Four out of nine patients (44%) remained on study drug for the entire 24-week duration of the study (approximately six months), without experiencing progression of their disease. For comparison, data from other studies in a similar patient group has found a progression-free survival of approximately 3.4 to 4.7 months. This further suggests the possibility that Cantrixil may help to delay disease progression.
Ovarian cancer is diagnosed in approximately 240,000 women each year worldwide and is the eighth most common cause of cancer death in women. Conventional treatment typically includes surgery, radiotherapy, and chemotherapy. However, the five-year survival rate remains low, at approximately 45%, reflecting the fact that the disease is often advanced at the time of diagnosis.
About Kazia Therapeutics Limited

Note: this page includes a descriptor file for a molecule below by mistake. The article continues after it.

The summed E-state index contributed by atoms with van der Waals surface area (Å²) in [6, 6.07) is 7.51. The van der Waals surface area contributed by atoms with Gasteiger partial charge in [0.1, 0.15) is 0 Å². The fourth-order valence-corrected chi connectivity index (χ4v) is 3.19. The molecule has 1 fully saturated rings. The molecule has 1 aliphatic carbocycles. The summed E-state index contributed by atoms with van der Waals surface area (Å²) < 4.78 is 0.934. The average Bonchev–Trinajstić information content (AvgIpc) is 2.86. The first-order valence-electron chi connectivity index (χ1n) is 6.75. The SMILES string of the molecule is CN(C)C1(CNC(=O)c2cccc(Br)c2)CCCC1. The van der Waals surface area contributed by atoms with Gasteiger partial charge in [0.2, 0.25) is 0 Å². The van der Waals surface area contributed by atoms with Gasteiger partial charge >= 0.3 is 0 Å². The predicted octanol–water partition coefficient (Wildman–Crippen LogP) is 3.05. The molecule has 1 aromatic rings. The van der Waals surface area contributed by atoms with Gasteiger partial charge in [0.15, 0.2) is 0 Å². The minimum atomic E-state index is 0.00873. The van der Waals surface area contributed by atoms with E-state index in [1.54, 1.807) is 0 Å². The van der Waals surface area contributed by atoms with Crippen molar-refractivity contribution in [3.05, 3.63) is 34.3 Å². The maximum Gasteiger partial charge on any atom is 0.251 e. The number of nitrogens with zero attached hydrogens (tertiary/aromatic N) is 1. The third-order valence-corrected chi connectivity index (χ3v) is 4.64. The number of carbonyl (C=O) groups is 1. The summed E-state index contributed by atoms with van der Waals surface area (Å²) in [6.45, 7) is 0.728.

Kazia Therapeutics Limited (ASX: KZA, NASDAQ: KZIA) is an innovative oncology-focused biotechnology company, based in Sydney, Australia. Our pipeline includes two clinical-stage drug development candidates, and we are working to develop therapies across a range of oncology indications.
Our lead program is GDC-0084, a small molecule inhibitor of the PI3K / AKT / mTOR pathway, which is being developed to treat glioblastoma multiforme, the most common and most aggressive form of primary brain cancer in adults. Licensed from Genentech in late 2016, GDC0084 entered a phase II clinical trial in March 2018. Initial data is expected in early calendar 2019. GDC-0084 was granted orphan designation for glioblastoma by the US FDA in February 2018.
TRX-E-002-1 (Cantrixil), is a third-generation benzopyran molecule with activity against cancer stem cells, and is being developed to treat ovarian cancer. TRX-E-002-1 is currently undergoing a phase I clinical trial in Australia and the United States. Initial data was presented in June 2018 and the study remains ongoing. Cantrixil was granted orphan designation for ovarian cancer by the US FDA in April 2015.